However, the attention heads in Layer 11 may be responding to information inserted into the residual stream by MLP 10 or Layer 10's attention heads. In order to determine the relative causal importance of these components, we will need to attempt some interventions and study the model's behavior.
This is a key technique we can use in analysis of RLHF models: instead of just getting logit differences for one model on different sets of prompts, we can compare the model pre- and post- fine-tuning to narrow down key differences. We’ll see more of this in the activation patching section.
So far, we have determined:
Attention heads 4 and 9 in Layer 10 are behaving significantly differently between the source and RLHF models.
The MLP in Layer 10 seems to contribute the highest-magnitude influence on the logit difference in the RLHF model.
Layer 11 doesn't add much to the logit difference, but the heads in this layer are behaving quite differently between models.
Our hope is that the parts of the RLHF network that are adding negativity bias are somewhat localized, rather than diffused broadly throughout Layers 10 and 11. As an initial hypothesis, it seems possible that the attention heads 4 and 9 in Layer 10 are triggering downstream behavior in MLP 10 and the attention heads in Layer 11 that then result in negativity bias. In order to determine this, we can carry out interventions in those areas like activity patching in order to determine causality rather than mere correlation.
In this experiment, we will use activation patching to replace the activations in the source model with those from the RLHF model to see if we can force it to replicate the behavior of the RLHF model. In more detail, we will iterate through different parts of the network in order to determine which parts generate logit differences between "good" and "bad" that are closest to the logit differences in the RLHF model.
Activation Patching Functions
The TransformerLens library gives us the ability to define simple patching functions that can be used to replace the activations in any part of the network with activations from other parts of the network or from another network. We define those patching functions as follows:
# We will use this function to patch different parts of the residual stream
to_residual_component: TT["batch", "pos", "d_model"],
from_cache_component = from_cache[hook.name]
to_residual_component[:, subcomponent_index, :] = from_cache_component[:, subcomponent_index, :]
# We will use this to patch specific heads
rlhf_head_vector: TT["batch", "pos", "head_index", "d_head"],
if isinstance(subcomponent_index, int):
rlhf_head_vector[:, :, subcomponent_index, :] = from_cache[hook.name][:, :, subcomponent_index, :]
for i in subcomponent_index:
rlhf_head_vector[:, :, i, :] = from_cache[hook.name][:, :, i, :]
# Subtract corrupted logit diff to measure the improvement, divide by the total improvement from clean to corrupted to normalize
# 0 means zero change, negative means more positive, 1 means equivalent to RLHF model, >1 means more negative than RLHF model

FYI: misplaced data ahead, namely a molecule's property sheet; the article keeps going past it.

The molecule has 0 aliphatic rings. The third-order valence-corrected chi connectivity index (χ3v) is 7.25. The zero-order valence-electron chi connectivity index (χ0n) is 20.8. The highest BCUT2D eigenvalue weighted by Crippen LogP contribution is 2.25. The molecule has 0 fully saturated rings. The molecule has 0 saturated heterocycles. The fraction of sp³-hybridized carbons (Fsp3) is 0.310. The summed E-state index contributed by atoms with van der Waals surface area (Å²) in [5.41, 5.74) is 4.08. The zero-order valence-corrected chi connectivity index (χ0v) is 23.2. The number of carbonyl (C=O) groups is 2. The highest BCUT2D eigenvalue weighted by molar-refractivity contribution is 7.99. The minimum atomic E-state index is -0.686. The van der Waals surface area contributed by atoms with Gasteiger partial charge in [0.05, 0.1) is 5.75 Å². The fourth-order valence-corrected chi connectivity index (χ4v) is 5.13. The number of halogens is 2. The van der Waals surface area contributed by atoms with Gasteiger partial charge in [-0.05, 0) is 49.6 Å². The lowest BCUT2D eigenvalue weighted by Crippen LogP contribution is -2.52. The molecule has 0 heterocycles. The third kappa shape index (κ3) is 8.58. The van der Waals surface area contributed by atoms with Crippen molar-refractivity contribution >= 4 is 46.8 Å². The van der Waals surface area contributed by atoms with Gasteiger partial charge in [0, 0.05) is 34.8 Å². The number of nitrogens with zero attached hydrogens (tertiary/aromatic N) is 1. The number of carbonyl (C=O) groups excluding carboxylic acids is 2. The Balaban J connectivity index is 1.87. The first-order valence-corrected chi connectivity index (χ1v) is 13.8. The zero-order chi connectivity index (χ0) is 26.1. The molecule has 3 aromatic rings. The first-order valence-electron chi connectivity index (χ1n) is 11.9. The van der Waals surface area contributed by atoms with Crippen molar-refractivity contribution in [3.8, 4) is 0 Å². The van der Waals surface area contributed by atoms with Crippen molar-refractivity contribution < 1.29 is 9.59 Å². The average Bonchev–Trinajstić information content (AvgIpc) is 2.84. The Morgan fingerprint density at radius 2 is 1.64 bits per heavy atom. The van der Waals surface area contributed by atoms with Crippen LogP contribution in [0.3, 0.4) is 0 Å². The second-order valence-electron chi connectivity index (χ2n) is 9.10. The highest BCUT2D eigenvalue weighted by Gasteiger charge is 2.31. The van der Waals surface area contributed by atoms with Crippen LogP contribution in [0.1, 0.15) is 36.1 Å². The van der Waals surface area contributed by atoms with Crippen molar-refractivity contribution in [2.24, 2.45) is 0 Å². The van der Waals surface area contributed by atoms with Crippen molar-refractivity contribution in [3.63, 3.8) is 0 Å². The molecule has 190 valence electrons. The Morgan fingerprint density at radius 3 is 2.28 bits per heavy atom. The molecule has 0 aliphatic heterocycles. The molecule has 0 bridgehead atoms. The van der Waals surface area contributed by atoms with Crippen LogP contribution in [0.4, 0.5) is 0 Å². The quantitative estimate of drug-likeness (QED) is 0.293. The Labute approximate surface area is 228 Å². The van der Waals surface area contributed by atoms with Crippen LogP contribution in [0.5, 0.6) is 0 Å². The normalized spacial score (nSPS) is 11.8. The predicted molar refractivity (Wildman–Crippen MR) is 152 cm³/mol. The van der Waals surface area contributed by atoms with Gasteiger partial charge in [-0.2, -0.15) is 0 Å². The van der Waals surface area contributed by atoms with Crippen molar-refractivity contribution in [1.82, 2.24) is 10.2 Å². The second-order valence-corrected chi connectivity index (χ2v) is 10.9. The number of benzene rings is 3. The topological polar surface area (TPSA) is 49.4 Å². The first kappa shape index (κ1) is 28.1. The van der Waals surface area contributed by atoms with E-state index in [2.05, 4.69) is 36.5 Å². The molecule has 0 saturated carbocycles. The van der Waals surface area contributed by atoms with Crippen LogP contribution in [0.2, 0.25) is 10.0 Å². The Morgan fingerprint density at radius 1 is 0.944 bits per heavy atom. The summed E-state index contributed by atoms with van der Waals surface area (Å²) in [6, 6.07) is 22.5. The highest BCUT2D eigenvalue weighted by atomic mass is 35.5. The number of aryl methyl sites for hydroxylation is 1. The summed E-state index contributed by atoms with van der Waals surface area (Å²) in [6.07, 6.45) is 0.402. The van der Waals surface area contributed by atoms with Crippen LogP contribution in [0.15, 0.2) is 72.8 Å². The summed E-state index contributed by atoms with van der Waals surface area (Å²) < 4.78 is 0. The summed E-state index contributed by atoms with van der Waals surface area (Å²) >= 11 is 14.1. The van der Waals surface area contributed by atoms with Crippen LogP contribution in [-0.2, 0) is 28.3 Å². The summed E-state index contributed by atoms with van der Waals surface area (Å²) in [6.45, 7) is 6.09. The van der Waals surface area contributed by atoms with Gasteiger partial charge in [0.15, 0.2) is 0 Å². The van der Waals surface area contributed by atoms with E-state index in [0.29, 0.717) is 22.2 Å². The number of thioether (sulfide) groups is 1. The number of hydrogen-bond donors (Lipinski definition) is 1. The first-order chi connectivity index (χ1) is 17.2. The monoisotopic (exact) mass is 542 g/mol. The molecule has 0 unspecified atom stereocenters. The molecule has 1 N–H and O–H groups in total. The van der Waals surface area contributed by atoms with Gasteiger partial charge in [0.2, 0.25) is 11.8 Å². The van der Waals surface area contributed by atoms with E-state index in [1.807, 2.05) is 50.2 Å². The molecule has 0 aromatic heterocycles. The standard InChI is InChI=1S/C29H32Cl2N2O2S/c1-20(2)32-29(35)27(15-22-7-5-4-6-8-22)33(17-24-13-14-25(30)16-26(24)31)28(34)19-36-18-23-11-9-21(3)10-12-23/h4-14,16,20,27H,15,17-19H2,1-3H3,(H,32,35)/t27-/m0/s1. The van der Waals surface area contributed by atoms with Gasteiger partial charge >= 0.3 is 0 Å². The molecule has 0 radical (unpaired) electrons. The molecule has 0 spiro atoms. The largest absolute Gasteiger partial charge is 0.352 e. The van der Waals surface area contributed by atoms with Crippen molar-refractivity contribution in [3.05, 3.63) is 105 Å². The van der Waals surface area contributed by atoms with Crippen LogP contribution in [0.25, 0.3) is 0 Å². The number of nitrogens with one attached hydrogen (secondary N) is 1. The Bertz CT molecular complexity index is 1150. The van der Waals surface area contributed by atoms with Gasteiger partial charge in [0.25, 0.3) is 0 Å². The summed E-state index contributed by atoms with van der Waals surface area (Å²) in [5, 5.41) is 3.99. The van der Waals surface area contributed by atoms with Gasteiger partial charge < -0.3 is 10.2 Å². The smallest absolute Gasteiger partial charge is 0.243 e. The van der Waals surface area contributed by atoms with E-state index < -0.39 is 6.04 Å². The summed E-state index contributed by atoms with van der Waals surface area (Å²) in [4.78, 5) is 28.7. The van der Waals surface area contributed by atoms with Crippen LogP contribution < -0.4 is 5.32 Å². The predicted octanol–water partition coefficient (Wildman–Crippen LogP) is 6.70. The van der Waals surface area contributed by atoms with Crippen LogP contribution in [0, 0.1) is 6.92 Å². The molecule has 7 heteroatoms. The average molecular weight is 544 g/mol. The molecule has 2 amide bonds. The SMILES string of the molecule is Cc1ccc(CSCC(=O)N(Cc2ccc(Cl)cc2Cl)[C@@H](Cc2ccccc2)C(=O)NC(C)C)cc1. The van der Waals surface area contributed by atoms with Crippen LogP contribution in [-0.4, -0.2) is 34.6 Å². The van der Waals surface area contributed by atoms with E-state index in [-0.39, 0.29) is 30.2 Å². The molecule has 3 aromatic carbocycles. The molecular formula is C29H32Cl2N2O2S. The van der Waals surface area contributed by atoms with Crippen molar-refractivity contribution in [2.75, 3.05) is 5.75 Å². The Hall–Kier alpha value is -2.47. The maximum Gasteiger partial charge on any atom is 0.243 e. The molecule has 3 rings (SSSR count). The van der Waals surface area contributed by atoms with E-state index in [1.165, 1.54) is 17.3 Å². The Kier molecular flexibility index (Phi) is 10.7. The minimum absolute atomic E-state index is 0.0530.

return (patched_logit_diff - original_average_logit_diff_source)/(original_average_logit_diff_rlhf - original_average_logit_diff_source)
Below, we iterate through different layers and positions and patch activations in the residual stream that occur right before each layer. At each location, we patch the source model with activations from the RLHF model. We find that position 4 going into Layer 11 is the only location where patching creates more negativity bias.
We can patch the MLPs and attention layers as well. Once again, we find that position 4 is where the action is.
Next, let's see which attention heads seem to be making the most difference in the case of our specific prompt. Which ones are responsible for "bad" being favored over "good"?
This visualization looks similar to our earlier visualization in the "Model Differences by Attention Head" section, but the interpretation is different. Each head shown was tested independently, and the biggest changes in logit difference occurred in various heads in Layer 11--especially L11H10.
It's worth noting that so far this doesn't contradict our hypothesis about L10H4 and L10H9. Both make a significant difference to the final logits. What happens if we patch both of them?
To test more clearly our hypothesis, let's patch L10H4 and L10H9 at the same time and see if we can get the original model to flip from predicting "good" to predicting "bad."
As we can see, it works! Negative bias is successfully recreated in the source model.
We've only really begun to examine the RLHF model, and we've only investigated a limited prompt so far. We also haven't fully recovered the performance of the original model. Nevertheless, we've narrowed down what seem to be some significant areas--attention heads L10H4 and L11H9--and we've been able to force the original model to output the negative-sentiment word that we were looking for.
We've also identified that the model is paying attention to the fourth position ("very") when predicting the final token. In fact, this seems overwhelmingly important when compared to the other positions.
In addition, we've also seen two different ways to set up experiments to examine RLHF models, including:
Ultimately there's a lot left to look at, both with this model and with other RLHF models, but hopefully this demo provides a useful starting point.
Much, much more can be done with causal tracing and activation patching. Specifically, we could:
Nanda, Neel: Exploratory Analysis Demo.
Nanda, Neel: TransformerLens Main Demo.
Nanda, Neel: 200 COP in MI: Interpreting RL.
Lambert, N.; Castricato, L.; von Werra, L.; Havrilla, A.: Illustrating Reinforcement Learning from Human Feedback (RLHF). Published on HuggingFace.